Anatomy And Physiology

Anatomy Physiology



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It may come as a surprise to discover that there are eleven organ systems in the human body, as most people think of organs as the liver, heart, lungs, kindneys and possibly the skin. However, the human organ system is much more complex than that, and the different components work as a team to keep the body healthy.

The term for this process is homeostasis - a perfectly balanced state where everything works as it should. While the body may be able to maintain healthy function if there is a problem with an individual organ, the shutdown of a complete organ system can compromise overall health and even threaten survival. Briefly, these are the human organ systems and their various functions.

Integumentary system

While the medical term may be unfamiliar, the integumentary system is the most visible and familiar of the organ systems. It's comprised of the skin and other external body covering components such as hair, fingernails and toenails. The name comes from the Latin verb 'integere,' meaning 'to cover.'

Basically, it's what keeps body and possibly soul - together. The skin is the largest single body organ, so it follows that the integumentary system is the largest and one of the most important organ systems. Its main function is to protect the body from harm by injury and infection, by providing a waterproof shield against harmful elements of the outside world. It also assists in regulating body temperature by providing insulation in the form of body fat, and guarding against dehydration. Sensations are also felt through the skin.

Skeletal system

This is the framework which provides support, structure and shape to the body. It's where the organs attach themselves, and it's also where essential minerals and fats are stored, and where blood cells are formed. The skeletal systemis comprised of bones, tendons cartilage and ligaments - the organs that make movement possible.

Muscular system

This organ system is also involved with movement - direct, visible movements of the body, and the transition of various substances through the body's organs. The muscular system also influences posture heat production within the body - thermogenesis. Unsurprisingly, the organs in this system are muscles, which include skeletal muscles, smooth muscle mass, and the most important muscle of all - the cardiac muscle, which ensures the effective function of the heart.

Nervous system

One of the most complex of the organ systems, the nervous system is the body's messenger service for all sorts of impulses and responses. The main organs are the brain and spinal chord, along with the eyes, ears and other nerves and sensory organs connected with taste and smell. The nervous system is involved in many of the body's functions, and because it is so sophisticated, it is also prone to a number of disorders.

Endocrine system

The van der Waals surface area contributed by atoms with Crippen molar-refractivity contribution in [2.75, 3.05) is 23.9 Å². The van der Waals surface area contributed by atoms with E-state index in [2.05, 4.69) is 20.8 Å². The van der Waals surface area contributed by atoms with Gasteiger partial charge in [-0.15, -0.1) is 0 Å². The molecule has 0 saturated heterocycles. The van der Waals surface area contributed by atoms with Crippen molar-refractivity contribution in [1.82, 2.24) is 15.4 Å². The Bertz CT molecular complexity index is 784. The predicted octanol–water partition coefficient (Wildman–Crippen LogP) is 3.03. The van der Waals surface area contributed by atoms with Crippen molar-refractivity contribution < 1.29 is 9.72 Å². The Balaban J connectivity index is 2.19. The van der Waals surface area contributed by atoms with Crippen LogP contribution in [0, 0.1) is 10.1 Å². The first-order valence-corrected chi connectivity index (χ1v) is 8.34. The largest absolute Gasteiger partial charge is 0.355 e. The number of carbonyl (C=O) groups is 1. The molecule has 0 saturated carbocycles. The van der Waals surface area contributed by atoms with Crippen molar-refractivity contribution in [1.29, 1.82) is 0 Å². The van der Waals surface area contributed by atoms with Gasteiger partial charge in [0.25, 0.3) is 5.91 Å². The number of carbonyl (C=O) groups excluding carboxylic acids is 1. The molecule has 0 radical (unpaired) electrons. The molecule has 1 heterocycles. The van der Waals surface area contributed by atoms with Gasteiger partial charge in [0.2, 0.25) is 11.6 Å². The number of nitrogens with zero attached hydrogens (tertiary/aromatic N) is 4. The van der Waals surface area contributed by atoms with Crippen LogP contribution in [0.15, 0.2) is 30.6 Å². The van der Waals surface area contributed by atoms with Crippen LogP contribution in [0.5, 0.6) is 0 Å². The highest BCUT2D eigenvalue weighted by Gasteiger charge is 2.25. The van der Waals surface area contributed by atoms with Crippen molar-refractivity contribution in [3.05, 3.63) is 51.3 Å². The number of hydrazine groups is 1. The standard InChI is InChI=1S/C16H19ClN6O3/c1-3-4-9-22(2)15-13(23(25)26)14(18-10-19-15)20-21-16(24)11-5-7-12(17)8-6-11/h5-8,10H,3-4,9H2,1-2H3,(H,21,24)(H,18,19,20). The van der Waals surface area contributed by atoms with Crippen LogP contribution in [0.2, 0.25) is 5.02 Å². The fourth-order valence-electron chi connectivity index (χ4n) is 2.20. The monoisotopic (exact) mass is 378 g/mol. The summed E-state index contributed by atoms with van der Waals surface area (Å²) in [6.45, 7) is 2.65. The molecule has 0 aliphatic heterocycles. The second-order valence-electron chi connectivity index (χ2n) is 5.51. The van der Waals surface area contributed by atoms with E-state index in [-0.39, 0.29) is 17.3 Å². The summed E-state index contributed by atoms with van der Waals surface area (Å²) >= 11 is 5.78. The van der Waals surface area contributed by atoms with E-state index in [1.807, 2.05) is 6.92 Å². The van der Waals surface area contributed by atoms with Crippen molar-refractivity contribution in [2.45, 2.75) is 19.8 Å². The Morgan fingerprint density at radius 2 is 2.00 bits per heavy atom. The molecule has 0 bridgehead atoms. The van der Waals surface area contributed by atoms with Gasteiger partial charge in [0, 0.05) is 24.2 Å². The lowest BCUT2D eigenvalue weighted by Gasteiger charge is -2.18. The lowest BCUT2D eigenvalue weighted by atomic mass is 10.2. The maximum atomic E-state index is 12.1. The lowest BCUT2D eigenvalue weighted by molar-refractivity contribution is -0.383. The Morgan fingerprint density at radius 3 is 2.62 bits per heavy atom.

This is the hormone command central, and it's involved in many of the body's chemical processes. The component organs are glands such as the pituitary gland, pancreas, thryroid gland, adrenal gland, and reproductive organs such as the ovaries and testicles. The hypothalmus gland - located in the brain - is an important part of the endocrine system which links with the nervous system.

Circulatory system

Comprised mainly of the heart, blood vessels and  blood, the circulatory system pumps blood throughout the body. Simultaneously, it moves  gases, nutrients and bodily waste products around the body in a two-way process. If muscles need oxygen, it's delivered, and if waste products such as carbon dioxide need to be removed, that happens as well.

Lymphatic system

Also known as the immune system, this is the body's defence system against bacterial invaders and other unwelcome visitors. The lymphatic system also helps to regulate fluid levels in the body and helps with the work of the digestive system. The main organs include the lymph nodes, the spleen and the tonsils.

Respiratory system

Comprising the lungs, the nose and the airways in the upper body such as the laryn and the trachea, the respiratory system is vital to life, as it is concerned with breathing and the inhalation of oxygen and expulsion of carbon dioxide. Technically, the respiratory system is a process which consists of the exchange of gases between the blood and the external environment, and it is one of the most vital organ system functions.

Digestive sytem

This organ system is concerned with the digestion of food and the absorption of nutrients. It also transports food through the gastrointestinal tract and removes food waste from the body. The main organs of the digestive system are the mouth, stomach, intestines and rectum, although a number of other organs also play a part in the digestive process.

Urinary system

This system is important to overall health, as it maintains the body's fluid balance by removing excess water and waste products. The urinary system also helps in the production of red blood cells, and the metabolism of vitamin D in the body. Major organs are the kidneys, bladder and urethra.

Reproductive system

The function of the reproductive system is self-explanatory - it's how babies are made, and how the human race is perpetuated. Male and female reproductive organs are mainly located in the genital area, as well as the uterus, ovaries and mammary glands in females.

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